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  • Advice Needed: multilingual versions of web application

    Here is my current task: to build a multilingual versions of web application with Spring. The presetation (view) will use JSP. One language is English and the other is non-Western language. The difference between the various language versions only is in the V(iew) largely. Another difference in the business layout is that the user input string data type needs to have suitable encoding for the non-English version. I have two approaches (I can think of).

    1. Two sets of JSP file: one for English the other for the other language as the BluePrints' PetStore
    2. having a single set of JSP file and using message bundle

    I would like to have the second approach for the easy maintanence. A problem with this approach is that I still need multi-version JSP files for long text pages.

    Can anyone share your experience in this regards?

    Thanks.

  • #2
    I'd say mix the two approaches: for form type pages use one JSP w/ message bundles; for text type pages use the ResourceBundleViewResolver.

    Just a wild idea, but it would be very cool if there was a way to support Apache (httpd) style Multiview/Content-Negotiaton: http://httpd.apache.org/docs-2.0/con...gotiation.html ; specifically it would be nice to be able to default from the user's most prefered language to a less prefered language rather than simply one default language.

    Just my two cents.

    Comment


    • #3
      Spring uses AcceptHeaderLocaleResolver by default, which just works! There are some more i18n support classes that you may find useful in the same package (org.springframework.web.servlet.i18n).

      Comment


      • #4
        The problem with AcceptHeaderLocaleResolver, and anything else that uses Locale is that a user may have multiple languages specified in their "accept-language" header. Basically I ran into a design where it would be very benifical to work the way down a list of possible locales rather than having only one. That said, for the most part a single Locale is often all you need.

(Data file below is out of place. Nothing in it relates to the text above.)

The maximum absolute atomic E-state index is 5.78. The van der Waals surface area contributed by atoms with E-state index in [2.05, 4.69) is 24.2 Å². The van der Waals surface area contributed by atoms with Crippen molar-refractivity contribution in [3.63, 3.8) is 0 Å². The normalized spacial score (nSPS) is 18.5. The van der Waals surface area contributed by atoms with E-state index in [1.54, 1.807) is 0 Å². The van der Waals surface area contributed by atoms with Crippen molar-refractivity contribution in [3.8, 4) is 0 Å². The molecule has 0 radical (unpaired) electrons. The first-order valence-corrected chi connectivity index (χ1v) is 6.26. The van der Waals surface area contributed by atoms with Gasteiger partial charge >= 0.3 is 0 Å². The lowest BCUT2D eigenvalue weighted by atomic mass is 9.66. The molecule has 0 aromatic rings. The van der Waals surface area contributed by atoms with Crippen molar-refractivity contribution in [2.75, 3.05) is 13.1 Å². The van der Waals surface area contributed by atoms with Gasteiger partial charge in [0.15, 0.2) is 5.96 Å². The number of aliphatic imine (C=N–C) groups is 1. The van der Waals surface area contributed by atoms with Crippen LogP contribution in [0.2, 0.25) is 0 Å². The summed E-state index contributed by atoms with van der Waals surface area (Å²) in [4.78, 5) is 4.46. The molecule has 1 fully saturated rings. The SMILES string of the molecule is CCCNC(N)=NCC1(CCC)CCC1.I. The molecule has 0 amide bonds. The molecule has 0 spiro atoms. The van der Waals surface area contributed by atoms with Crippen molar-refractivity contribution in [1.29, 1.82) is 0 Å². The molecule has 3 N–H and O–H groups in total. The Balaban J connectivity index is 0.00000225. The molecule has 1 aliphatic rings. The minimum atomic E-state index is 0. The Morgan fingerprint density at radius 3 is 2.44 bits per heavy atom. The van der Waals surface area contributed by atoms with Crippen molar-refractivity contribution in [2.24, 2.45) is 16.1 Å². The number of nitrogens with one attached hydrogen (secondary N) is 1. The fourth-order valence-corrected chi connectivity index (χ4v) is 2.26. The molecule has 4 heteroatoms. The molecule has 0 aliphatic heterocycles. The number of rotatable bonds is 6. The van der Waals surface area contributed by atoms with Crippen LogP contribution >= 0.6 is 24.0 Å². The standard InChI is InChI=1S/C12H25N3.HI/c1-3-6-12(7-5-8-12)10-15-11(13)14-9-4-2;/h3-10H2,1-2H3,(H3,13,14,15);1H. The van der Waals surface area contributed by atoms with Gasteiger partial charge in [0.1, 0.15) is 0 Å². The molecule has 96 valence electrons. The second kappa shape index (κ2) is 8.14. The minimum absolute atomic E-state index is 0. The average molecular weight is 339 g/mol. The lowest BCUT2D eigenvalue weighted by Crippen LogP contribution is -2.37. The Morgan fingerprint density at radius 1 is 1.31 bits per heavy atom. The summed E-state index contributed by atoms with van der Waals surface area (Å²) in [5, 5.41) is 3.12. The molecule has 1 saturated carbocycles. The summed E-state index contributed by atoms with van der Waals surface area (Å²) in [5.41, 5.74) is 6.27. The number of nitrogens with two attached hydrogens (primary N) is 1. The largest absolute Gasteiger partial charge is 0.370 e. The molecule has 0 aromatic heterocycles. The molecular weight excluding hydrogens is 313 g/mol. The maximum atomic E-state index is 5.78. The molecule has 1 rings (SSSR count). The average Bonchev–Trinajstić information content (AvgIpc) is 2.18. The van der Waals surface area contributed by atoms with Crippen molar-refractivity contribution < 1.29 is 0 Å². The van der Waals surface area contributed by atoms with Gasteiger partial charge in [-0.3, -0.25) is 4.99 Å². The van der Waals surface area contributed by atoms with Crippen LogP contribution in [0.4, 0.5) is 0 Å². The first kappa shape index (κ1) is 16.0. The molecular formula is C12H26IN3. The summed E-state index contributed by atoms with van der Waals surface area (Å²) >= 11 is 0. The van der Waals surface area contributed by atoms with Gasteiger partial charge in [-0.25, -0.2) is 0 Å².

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        • #5
          Thanks both for your response.

          It seems that I didn't make my project clear. The application has multilingual versions, but each installation is in single language only. The reason behind this decision is that most of data is from user input. With this, no locale detection is needed.

          Lawrence:

          You seem to have worked on i18n application. Do you enter Chinese or the unicode conversion into the message property file? What character set you use in your JSP files?

          BTW, I have built a mulitlingual web application. It displays a language based on either user browser accept-language setting or user account setting. If any of you are interested, I can provide the sit address offline.

          Comment


          • #6
            If each installation is in single language only, perhaps you can put one set of mesage property files to force Spring or other applications to resolve to that particular set of messages.

            Regarding the contents of the property files, it is better to make sure they are in Unicode or some strange things will happen, e.g. some non-English characters disappear... I use a property editor plugin for Eclipse to have my Chinese characters converted to Unicode on the fly. The same result can be achieved by using native2ascii tool in the JDK or the related Ant task.

            My JSPs are all in English, as all application messages are supposed to be in property files. You may set the pageEncoding for the JSP to, for example, UTF-8 when you need to put some non-English characters there.

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            • #7
              Lawrence,

              Thanks for the information. I have the following related queestions:

              1) After converted into Unicode, what format of a Chinese character look like: "\ufffd" or "&\#3641;"? (the "\" sign shalln't be between the "&" and "#". I don't know how to have an escape)
              2) Where I can get the Eclipse property editor plugin? I know a such editor on the IBM AlphaWork site. It doesn't work well at the time I tested it.
              3) How to do deal with a large chunk of text? I can't image to have a big chunk of text in a property file.
              4) What character encoding do you use when your application sends Chinese text email out?

              Comment


              • #8
                1) Should be like "\ufffd". Those are the escape codes for Unicode characters.

                2) I use this one:
                http://www.eclipse-plugins.info/ecli...ils.jsp?id=656

                There are a few others that you may like to try out as well.

                3) Perhaps a few helper classes to identify the suitable locale and load separate plain text files as Spring Resource would work?

                4) No idea, as my applications do not send emails, yet. But I guess UTF-8 is good in general.

                HTH

                Comment


                • #9
                  Hi,

                  can anybody post a sample

                  JSP + Server side Codes for UTF8 Support


                  Thanks ,
                  Sudheesh

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